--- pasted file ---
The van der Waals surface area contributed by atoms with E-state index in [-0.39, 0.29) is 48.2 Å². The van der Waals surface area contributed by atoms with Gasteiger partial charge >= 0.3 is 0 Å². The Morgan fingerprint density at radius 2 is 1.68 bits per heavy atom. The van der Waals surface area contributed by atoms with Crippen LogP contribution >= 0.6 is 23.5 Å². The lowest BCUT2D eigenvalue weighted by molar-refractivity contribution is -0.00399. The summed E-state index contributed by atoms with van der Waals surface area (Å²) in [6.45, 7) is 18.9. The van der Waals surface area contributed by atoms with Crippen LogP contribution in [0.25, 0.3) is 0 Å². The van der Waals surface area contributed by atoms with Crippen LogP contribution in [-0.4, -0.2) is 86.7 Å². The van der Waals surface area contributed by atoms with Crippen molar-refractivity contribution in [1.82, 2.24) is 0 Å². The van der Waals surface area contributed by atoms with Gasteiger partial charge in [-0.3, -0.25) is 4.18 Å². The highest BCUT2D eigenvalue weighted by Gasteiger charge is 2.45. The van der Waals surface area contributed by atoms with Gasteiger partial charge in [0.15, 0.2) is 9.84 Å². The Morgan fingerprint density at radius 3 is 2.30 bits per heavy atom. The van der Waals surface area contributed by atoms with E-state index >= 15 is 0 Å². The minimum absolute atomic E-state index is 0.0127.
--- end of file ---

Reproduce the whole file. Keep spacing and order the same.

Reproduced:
The van der Waals surface area contributed by atoms with E-state index in [-0.39, 0.29) is 48.2 Å². The van der Waals surface area contributed by atoms with Gasteiger partial charge >= 0.3 is 0 Å². The Morgan fingerprint density at radius 2 is 1.68 bits per heavy atom. The van der Waals surface area contributed by atoms with Crippen LogP contribution >= 0.6 is 23.5 Å². The lowest BCUT2D eigenvalue weighted by molar-refractivity contribution is -0.00399. The summed E-state index contributed by atoms with van der Waals surface area (Å²) in [6.45, 7) is 18.9. The van der Waals surface area contributed by atoms with Crippen LogP contribution in [0.25, 0.3) is 0 Å². The van der Waals surface area contributed by atoms with Crippen LogP contribution in [-0.4, -0.2) is 86.7 Å². The van der Waals surface area contributed by atoms with Crippen molar-refractivity contribution in [1.82, 2.24) is 0 Å². The van der Waals surface area contributed by atoms with Gasteiger partial charge in [-0.3, -0.25) is 4.18 Å². The highest BCUT2D eigenvalue weighted by Gasteiger charge is 2.45. The van der Waals surface area contributed by atoms with Gasteiger partial charge in [0.15, 0.2) is 9.84 Å². The Morgan fingerprint density at radius 3 is 2.30 bits per heavy atom. The van der Waals surface area contributed by atoms with E-state index >= 15 is 0 Å². The minimum absolute atomic E-state index is 0.0127.